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G-Tel collaborates with Marist students with big results

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    The G-TEL Service Automation Application designed by Marist graduating seniors automates tasks for line workers, cutting as much as 15 minutes each time a worker is dispatched and cutting down on calls to the home base.
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    Prof. Christopher Algozzine with student Robert Lynch.
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    Graduating seniors at Marist College designed an online application specifically for GTel Teleconnections of Germantown. The device helps diagnose and repairing service issues with clients at their homes.
July 10, 2019 10:07 pm

GERMANTOWN — A new app designed by college seniors will help GTel Teleconnections in Columbia County better serve their customers by working faster and more efficiently.

Graduating seniors at Marist College in Poughkeepsie, Dutchess County, designed an online application specifically for GTel, which helps diagnostics and repairing service issues with clients at their homes.

GTel, a regional telecommunications provider based in Germantown, partnered with Marist College to develop the GTel mobile app as part of a Capstone Project, a months-long final project for seniors in collaboration with a private sector company.

G-Tel, formerly Germantown Telephone Company before changing its name in 2007, serves all of Germantown and Clermont, and is in the process of expanding into the towns of Livingston, Gallatin and Taghkanic.

The idea for a partnership came from Devin Overington of Germantown. Overington served as an intern with G-Tel for the last two years before becoming a full-time employee with the company last year. Overington’s advisor at Marist, computer science Prof. Christopher Algozzine, was looking for a senior project for his computer science students.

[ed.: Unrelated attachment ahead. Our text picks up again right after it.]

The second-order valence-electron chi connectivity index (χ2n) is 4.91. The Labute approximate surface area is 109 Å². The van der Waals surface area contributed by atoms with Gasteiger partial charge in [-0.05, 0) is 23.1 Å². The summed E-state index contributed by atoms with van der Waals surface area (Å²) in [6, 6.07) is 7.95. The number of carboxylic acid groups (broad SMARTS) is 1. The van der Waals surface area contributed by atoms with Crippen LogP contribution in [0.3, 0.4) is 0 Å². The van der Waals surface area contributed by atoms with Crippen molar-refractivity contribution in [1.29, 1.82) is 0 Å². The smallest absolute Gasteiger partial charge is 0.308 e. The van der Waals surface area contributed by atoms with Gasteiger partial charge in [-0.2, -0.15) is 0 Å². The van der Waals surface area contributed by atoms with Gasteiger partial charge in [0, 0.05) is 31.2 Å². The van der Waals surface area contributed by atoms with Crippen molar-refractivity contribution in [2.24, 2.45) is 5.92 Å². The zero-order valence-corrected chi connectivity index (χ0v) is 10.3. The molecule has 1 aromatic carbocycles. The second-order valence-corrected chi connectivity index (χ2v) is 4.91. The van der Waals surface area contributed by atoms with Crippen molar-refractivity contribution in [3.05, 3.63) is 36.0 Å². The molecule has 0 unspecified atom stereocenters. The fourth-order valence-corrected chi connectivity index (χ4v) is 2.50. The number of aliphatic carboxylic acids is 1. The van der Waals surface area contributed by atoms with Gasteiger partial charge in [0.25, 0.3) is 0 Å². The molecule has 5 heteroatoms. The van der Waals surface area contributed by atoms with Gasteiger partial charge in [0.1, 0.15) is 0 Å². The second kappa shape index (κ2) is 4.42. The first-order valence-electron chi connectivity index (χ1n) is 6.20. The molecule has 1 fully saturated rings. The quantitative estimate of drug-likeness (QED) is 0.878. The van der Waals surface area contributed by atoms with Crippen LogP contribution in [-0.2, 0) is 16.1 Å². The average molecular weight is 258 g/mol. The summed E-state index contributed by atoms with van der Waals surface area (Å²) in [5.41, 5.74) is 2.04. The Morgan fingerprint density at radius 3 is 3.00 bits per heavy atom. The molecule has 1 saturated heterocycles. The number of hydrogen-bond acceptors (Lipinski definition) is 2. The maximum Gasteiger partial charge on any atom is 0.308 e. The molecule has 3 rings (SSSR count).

The result is two-fold: The telecommunications company is streamlining its services and the students are gaining hands-on, practical experience.

The G-TEL Service Automation Application automates tasks for line workers, cutting as much as 15 minutes each time a worker is dispatched and cutting down on calls to its home base, G-Tel general manager Frank Boscarillo said Wednesday.

“Previously, the line workers had to manually record serial numbers from networking equipment while on-site at people’s homes and businesses, then call back to the main office, relay the information, ask for assistance, and discuss the results of certain tests over the phone with another technician,” Algozzine said in a statement issued by Marist College. “Now those steps are handled by the application: the tech on-site is able to enter the serial number, or simply search for the device in the system by typing in a name or address. Then they can perform the diagnostics, reset passwords, reset lines, or even reboot or factory-reset the devices without any need to call the technician in the home office.”

GTel is seeing results immediately after the app began running in April, Boscarillo said.

“It is working out very well,” Boscarillo said. “It eliminated a lot of calls and, not only do our techs appreciate that but also the engineers that support the techs. It has been a game changer for us.”

The collaboration between Marist and G-Tel is expected to continue with a new group of students when college resumes in the fall, Boscarillo said.

“We have kind of mapped out some additional enhancements that we would like to see,” Boscarillo said.

Those enhancements would help the company save more time, Boscarillo said.

GTel is looking to expand its network after it was recipient of three grants as part of the New York Broadband Program. The goal of the grants is to provide service to areas that are unserved or underserved by broadband speed internet services. GTel’s grant award includes 5,000 individual locations, more than 250 miles of fiber optic cabling and represents a total investment of around $12 million, according to the company’s website.

To reach reporter Amanda Purcell, call 518-828-1616 ext. 2500, or send an email to apurcell@thedailymail.net, or tweet to @amandajpurcell.